Fixing The Fence

There are a few measures you can take to create a yard fence, which is more difficult to jump. 

Make It Higher

The simplest is to build it higher. This can be with new fencing panels or garden latticing. Even an extra foot is going to make it more challenging for your dog to get over. Every inch counts in this game.

Make It Slippery

If you put something on the top of the fence to make it more difficult for your dog’s paws to get traction, this may start to take some of the fun out of escaping from the yard. Effective materials to use are PVC pipe or coyote rollers. Your dog may look like Wile E Coyote trying to better the rollers, but it will have the required result. PVC piping does not have to have a large diameter, but it does need to be mounted, usually on a spindle, so that it will spin when a doggy paw makes contact.  

Make It Skinny

Getting a foothold on the fence is the key to the success of your dog climbing to ‘freedom.’ If your fence is a chain link style, rather than slats, this will make life more difficult for your dog.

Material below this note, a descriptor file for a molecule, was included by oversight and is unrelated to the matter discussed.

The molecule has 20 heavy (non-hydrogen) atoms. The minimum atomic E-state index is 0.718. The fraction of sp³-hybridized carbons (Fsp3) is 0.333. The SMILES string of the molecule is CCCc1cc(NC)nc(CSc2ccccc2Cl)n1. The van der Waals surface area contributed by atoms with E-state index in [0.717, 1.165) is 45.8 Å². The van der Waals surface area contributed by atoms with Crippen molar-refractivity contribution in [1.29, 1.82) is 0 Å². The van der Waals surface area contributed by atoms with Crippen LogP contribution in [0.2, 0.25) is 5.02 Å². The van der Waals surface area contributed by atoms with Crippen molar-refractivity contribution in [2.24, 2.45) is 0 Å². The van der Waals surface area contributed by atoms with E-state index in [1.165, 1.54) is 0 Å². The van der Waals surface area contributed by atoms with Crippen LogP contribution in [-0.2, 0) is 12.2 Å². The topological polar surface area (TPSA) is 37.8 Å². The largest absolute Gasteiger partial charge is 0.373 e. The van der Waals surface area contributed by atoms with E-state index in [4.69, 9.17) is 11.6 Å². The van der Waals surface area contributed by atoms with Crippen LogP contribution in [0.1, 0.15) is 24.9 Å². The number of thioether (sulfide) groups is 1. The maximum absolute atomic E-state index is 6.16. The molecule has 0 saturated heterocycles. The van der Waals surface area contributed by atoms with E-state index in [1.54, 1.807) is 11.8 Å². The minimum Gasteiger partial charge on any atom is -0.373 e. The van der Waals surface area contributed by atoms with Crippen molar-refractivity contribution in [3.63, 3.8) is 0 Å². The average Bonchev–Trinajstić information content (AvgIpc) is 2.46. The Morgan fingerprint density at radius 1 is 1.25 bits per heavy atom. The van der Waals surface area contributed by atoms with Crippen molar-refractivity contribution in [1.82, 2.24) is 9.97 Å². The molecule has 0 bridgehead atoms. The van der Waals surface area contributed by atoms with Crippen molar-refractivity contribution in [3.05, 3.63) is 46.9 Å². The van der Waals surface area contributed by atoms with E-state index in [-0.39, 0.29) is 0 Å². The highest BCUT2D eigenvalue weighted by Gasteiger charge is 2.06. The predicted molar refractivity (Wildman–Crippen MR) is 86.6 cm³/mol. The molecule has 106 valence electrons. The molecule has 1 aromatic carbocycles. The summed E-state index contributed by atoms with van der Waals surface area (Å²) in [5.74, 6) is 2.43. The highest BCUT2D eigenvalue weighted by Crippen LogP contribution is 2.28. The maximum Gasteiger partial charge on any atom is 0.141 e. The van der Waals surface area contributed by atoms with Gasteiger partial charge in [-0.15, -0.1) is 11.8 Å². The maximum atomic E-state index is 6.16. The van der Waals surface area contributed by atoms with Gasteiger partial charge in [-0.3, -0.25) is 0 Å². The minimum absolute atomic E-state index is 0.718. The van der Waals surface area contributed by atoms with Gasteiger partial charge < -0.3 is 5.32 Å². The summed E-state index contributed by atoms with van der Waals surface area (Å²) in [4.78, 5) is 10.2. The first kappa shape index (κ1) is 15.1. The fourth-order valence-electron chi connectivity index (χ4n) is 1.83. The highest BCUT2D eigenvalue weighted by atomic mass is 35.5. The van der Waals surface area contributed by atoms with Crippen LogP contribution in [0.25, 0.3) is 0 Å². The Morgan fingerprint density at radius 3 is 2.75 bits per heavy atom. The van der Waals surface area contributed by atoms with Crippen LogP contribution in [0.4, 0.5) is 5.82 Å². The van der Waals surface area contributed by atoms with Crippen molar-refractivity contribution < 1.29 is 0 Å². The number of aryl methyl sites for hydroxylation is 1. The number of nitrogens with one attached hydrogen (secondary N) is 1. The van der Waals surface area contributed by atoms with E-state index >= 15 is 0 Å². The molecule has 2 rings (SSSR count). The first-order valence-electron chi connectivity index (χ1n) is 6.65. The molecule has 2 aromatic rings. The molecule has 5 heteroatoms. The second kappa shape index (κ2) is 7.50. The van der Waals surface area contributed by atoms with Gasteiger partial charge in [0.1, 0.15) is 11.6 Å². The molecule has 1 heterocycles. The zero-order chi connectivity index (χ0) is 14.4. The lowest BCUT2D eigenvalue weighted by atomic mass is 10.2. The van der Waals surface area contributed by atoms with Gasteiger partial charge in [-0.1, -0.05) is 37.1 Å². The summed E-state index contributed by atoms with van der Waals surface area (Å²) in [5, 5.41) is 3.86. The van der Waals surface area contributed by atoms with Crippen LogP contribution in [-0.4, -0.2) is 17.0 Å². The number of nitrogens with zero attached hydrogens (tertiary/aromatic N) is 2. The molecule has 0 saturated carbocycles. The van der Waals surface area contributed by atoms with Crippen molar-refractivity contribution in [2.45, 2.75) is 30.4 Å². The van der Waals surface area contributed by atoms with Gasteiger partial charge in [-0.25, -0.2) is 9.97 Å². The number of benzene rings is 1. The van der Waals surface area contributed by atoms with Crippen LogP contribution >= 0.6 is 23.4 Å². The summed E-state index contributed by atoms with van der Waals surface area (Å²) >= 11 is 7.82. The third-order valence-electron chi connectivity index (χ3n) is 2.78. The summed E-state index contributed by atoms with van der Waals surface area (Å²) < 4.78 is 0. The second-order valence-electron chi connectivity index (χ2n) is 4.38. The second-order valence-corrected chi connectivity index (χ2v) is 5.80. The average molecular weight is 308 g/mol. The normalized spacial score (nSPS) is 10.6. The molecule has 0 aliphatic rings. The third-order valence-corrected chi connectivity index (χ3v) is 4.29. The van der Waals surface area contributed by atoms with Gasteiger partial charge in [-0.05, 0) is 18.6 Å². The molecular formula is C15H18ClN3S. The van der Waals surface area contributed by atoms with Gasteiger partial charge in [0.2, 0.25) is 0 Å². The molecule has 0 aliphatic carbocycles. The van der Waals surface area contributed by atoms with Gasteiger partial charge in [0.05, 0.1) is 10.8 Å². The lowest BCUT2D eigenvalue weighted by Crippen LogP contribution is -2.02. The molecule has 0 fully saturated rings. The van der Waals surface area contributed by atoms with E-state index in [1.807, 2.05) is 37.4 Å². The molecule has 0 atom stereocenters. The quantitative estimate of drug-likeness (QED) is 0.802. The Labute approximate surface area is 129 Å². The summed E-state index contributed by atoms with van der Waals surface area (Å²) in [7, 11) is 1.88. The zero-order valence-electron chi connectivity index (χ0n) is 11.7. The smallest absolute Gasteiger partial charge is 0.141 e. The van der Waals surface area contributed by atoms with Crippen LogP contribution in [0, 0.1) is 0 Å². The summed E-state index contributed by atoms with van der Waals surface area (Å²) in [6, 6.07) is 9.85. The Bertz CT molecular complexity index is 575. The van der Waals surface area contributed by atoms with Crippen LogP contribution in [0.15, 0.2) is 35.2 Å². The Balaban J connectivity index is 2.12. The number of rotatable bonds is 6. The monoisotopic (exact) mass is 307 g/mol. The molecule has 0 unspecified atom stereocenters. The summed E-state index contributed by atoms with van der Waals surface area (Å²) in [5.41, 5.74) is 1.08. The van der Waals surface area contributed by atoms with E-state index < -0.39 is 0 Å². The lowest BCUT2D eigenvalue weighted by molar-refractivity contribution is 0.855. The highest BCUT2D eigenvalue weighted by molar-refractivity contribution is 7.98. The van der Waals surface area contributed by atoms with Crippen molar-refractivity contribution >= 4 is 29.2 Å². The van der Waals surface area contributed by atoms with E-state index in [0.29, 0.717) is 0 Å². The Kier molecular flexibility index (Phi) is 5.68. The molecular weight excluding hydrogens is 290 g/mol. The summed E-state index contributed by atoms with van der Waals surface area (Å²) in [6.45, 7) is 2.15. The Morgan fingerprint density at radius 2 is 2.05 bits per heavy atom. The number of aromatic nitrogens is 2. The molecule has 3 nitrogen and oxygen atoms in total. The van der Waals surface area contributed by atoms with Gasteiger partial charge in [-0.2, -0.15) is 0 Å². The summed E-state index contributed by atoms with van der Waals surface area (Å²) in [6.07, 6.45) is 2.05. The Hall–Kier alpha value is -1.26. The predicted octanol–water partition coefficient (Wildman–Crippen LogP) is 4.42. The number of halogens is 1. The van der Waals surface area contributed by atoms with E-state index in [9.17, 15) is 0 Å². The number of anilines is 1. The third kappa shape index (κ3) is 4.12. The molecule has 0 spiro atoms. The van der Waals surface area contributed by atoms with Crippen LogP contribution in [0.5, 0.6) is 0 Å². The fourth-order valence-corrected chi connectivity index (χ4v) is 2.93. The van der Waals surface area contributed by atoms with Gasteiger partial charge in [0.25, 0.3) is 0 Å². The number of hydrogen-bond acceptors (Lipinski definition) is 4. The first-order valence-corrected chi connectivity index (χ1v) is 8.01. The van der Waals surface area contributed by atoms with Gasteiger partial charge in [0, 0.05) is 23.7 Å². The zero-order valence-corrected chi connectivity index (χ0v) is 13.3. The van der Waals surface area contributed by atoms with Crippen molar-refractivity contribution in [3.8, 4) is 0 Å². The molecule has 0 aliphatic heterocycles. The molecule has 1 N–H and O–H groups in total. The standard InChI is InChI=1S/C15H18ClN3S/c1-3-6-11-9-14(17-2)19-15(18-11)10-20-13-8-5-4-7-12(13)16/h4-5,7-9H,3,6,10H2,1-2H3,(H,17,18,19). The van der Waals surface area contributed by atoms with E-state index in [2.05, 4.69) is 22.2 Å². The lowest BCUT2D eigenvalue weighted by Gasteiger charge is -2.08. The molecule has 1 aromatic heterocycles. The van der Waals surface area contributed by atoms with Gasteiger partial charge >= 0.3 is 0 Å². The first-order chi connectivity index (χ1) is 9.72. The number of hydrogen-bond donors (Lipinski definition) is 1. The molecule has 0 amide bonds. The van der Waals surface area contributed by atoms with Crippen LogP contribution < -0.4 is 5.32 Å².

Fixing A Chain Link Fence.

 Some people choose to weave plastic slats through the chain links to help block visibility and prevent the temptation by removing the opportunity to see what is happening out there.  

Plant a barrier

If there is a barrier, such as a hedge or even something more uncomfortable, like climbing, rose bushes planted along with your fencing, it will be harder for dogs to jump the fence. If your dog is a quick learner, a few falls into the prickly plant will act as an effective deterrent. But like many of us, dogs don’t always learn the first time, so be patient.

It will take time to establish a garden barrier, but some extra greenery is good for us humans too, so it’s well worth the effort. It will also need protection while it is getting established, so keep some covering over it in that time.